The enigmatic Bruce Palmer is known mostly as the original bassist in Buffalo Springfield, one of the greatest rock groups of the 1960s. Although Palmer did not sing or write any material during his time in the band, he was a vital member, both on-stage and (at least in the beginning) in the studio, for providing much of the "rock" muscle in the band's folk-rock with his powerful, creative basslines. He was also its most mysterious member, playing with his back to the audience and often even posing in photographs with his face away or hidden from the camera. Some bad luck and personal problems interrupted his stint in Buffalo Springfield several times, however, and he was eventually replaced by Jim Messina shortly before the band split up. While he would briefly play with ex-Buffalo Springfield members again in subsequent years, never again would he enjoy nearly as high a profile in the rock world as he had in his early twenties as the Springfield's bassist. He also managed to produce a rare solo album in the early '70s that counts as one of the strangest rock records ever released by a name musician, or by a major label.

Palmer, like fellow Buffalo Springfield member Neil Young, was Canadian, and started playing in Toronto RB and rock roll bands in his mid-teens. In the mid-'60s, he played for a time in Jack London the Sparrows, a British Invasion-like group that had a couple Canadian hit singles (released after Palmer's departure from the band). He then joined the Mynah Birds, with AWOL American sailor (and future funk and soul star) Rick James on lead vocals, in a trade whereby Nick St. Nicholas of the Mynah Birds (and later of Steppenwolf) replaced Palmer in Jack London the Sparrows. In early 1966, Neil Young joined the Mynah Birds, who got a contract with Motown and recorded some material for the label that's never been released. Part of the reason it remained in the vaults is that James was arrested for being AWOL, which broke up the band only a couple of months after Young had joined.

Young and Palmer then undertook a legendary drive to Los Angeles in Young's hearse, the goal being to find Stephen Stills (whom Young had previously met) and see about forming a band. Young and Palmer had no address for Stills, and after several days of searching for him in L.A. they were on the verge of giving up, and decided to head north to San Francisco. But in one of rock roll's greatest strokes of luck, they found him in Los Angeles when a vehicle in which Stills and Richie Furay were riding passed the hearse on Sunset Boulevard going in the opposite direction. Almost immediately, the nucleus of Buffalo Springfield was formed, finalized by the addition of Dewey Martin as drummer.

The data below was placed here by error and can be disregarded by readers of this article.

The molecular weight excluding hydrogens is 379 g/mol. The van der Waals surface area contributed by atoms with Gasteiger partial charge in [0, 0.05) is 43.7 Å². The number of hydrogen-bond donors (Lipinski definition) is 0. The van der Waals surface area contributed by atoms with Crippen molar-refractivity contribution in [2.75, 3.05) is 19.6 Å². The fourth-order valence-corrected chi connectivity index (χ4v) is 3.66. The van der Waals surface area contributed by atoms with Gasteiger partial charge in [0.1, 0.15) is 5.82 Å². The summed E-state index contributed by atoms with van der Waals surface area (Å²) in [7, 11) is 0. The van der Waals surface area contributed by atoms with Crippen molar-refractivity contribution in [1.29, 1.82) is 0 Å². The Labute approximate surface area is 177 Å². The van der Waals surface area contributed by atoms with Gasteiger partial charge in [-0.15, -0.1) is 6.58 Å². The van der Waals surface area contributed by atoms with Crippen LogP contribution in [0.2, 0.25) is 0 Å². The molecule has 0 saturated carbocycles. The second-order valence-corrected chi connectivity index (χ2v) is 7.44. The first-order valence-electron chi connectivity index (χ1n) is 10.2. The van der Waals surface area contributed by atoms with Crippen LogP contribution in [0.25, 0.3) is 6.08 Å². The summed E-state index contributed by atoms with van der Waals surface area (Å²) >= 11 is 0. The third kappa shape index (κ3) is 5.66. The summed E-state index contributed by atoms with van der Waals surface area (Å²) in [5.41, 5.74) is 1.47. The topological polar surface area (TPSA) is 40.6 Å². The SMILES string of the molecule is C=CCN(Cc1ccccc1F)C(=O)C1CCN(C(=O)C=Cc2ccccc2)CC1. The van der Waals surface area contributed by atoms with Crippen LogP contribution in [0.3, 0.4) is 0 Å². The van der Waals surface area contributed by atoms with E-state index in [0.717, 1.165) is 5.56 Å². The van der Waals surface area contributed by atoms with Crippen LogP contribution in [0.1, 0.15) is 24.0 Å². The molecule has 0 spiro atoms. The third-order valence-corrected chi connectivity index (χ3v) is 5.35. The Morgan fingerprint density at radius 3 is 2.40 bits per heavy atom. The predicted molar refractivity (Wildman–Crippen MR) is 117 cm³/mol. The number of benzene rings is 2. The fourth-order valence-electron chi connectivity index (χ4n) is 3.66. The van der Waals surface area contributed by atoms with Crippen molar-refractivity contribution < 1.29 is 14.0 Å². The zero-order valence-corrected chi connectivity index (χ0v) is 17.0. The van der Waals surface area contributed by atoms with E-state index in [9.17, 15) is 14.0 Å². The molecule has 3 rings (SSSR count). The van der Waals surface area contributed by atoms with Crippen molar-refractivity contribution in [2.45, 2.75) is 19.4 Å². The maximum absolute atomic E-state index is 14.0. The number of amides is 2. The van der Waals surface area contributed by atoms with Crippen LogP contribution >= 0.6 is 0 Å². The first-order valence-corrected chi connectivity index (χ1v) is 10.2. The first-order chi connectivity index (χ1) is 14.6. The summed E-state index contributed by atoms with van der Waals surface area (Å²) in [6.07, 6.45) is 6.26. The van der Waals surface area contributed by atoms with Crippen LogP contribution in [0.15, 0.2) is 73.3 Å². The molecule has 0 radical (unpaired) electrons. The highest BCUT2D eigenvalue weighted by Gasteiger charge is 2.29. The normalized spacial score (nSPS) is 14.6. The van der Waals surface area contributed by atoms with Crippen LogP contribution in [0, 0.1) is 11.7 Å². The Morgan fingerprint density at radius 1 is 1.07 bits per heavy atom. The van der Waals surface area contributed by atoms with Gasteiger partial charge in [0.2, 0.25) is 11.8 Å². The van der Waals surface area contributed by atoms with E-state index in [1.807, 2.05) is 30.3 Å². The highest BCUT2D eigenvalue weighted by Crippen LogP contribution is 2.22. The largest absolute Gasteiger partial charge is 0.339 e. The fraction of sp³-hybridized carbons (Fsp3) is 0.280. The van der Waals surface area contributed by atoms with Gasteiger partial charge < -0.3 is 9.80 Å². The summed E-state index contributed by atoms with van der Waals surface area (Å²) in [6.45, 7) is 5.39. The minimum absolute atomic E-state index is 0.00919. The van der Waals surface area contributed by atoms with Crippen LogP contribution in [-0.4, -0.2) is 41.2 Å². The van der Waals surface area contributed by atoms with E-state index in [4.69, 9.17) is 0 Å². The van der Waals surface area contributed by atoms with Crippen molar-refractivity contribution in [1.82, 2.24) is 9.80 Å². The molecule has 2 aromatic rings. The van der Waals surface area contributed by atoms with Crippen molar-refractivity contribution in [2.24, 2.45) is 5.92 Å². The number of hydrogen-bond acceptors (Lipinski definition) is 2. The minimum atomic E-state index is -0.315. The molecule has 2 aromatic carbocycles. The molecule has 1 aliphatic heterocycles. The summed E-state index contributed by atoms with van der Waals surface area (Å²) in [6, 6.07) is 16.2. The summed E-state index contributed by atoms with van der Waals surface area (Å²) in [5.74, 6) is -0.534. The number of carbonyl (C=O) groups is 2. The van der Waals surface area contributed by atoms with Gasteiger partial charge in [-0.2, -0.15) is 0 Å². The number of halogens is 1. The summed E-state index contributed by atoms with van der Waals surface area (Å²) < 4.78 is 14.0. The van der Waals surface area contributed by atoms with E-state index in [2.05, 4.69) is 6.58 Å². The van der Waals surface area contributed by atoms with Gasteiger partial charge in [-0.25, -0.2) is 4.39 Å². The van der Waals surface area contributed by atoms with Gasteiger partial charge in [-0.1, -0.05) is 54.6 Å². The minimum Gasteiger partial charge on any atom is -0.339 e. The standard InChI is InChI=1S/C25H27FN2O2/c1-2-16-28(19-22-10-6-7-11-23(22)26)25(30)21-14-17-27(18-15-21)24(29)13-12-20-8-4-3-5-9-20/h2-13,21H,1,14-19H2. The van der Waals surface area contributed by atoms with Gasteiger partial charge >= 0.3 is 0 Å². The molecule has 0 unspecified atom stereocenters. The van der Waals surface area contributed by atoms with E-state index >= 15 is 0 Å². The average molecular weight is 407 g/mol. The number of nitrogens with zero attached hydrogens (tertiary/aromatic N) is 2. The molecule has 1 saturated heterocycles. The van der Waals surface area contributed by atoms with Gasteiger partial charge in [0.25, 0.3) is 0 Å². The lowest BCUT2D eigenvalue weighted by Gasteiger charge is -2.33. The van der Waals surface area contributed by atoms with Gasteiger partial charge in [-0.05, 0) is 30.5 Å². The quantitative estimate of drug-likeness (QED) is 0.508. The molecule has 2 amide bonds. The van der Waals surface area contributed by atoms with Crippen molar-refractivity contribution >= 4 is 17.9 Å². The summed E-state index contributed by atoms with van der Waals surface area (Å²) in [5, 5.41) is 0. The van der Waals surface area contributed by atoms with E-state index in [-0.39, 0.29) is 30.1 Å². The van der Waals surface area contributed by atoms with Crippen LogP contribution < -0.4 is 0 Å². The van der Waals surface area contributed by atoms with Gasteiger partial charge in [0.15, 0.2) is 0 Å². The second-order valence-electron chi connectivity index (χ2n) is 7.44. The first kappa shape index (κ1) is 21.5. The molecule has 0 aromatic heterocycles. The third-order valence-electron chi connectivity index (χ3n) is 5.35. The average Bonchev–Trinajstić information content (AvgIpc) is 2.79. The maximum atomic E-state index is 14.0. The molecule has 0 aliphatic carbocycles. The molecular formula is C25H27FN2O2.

Although Palmer plays on everything on Buffalo Springfield's first album and most of the second, he's not on most of the band's third and last LP. Actually, he first left the group in January 1967, when he was busted for marijuana possession and deported back to Canada. The group used a couple different bassists (Ken Koblun and Jim Fielder) over the next few months, until Palmer managed to get back into the United States and rejoin in June. Another bust for various offenses, including speeding without a driver's license and drug possession, led to his final departure from Buffalo Springfield in January 1968, Jim Messina taking his place. The group only lasted a few more months without Palmer, disbanding in May 1968.

About a year later, Palmer was briefly considered for the bassist position in Crosby, Stills, Nash Young, but was cut loose after a bit of rehearsal and recording, David Crosby and Graham Nash objecting the most to making Palmer a permanent backup musician. (Two recordings on which Palmer plays, a version of Helplessly Hoping and a cover of Terry Reid's Horses Through a Rainstorm, appear on the Crosby, Stills & Nash box set.) Shortly after that, he took advantage of an offer from MGM to do a solo album, although he had never before written or sung any material. That borne in mind, it's less surprising that his early-'70s solo album, The Cycle Is Complete, turned out to be almost wholly instrumental, comprised of four jam-like tracks mixing psychedelic rock, improvised jazz, and more esoteric styles. Among the musicians backing him were four members of Kaleidoscope and his old bandmate Rick James, who played percussion and occasionally added some scat-like vocals.

Unsurprisingly, the album sold little, and Palmer vanished from the music business. He did unexpectedly resurface to play live with his old friend Neil Young in the early '80s, also contributing to Young's Trans album. In the mid-'80s he formed the tribute band Buffalo Springfield Revisited, in which Dewey Martin was the sole other original Buffalo Springfield member. Palmer passed away October 1, 2004 after suffering a heart attack. ~ Richie Unterberger, Rovi

Bruce Palmer - Alpha-Omega-Apocalypse [1971]
Bruce Palmer Recalls the Day that the Buffalo Springfield First Met in 1966
Crosby, Stills & Nash, Bruce Palmer, Tom Petty perform "For What It's Worth" at the 1997 Ceremony
Bruce Palmer-Buffalo Springfield
Bruce Palmer - The Cycle Is Complete (1970) Full Album
Exclusive, never before released- Buffalo Springfield 1986 Rehearsal Part 2
Bruce Palmer-Mr. Soul bassline
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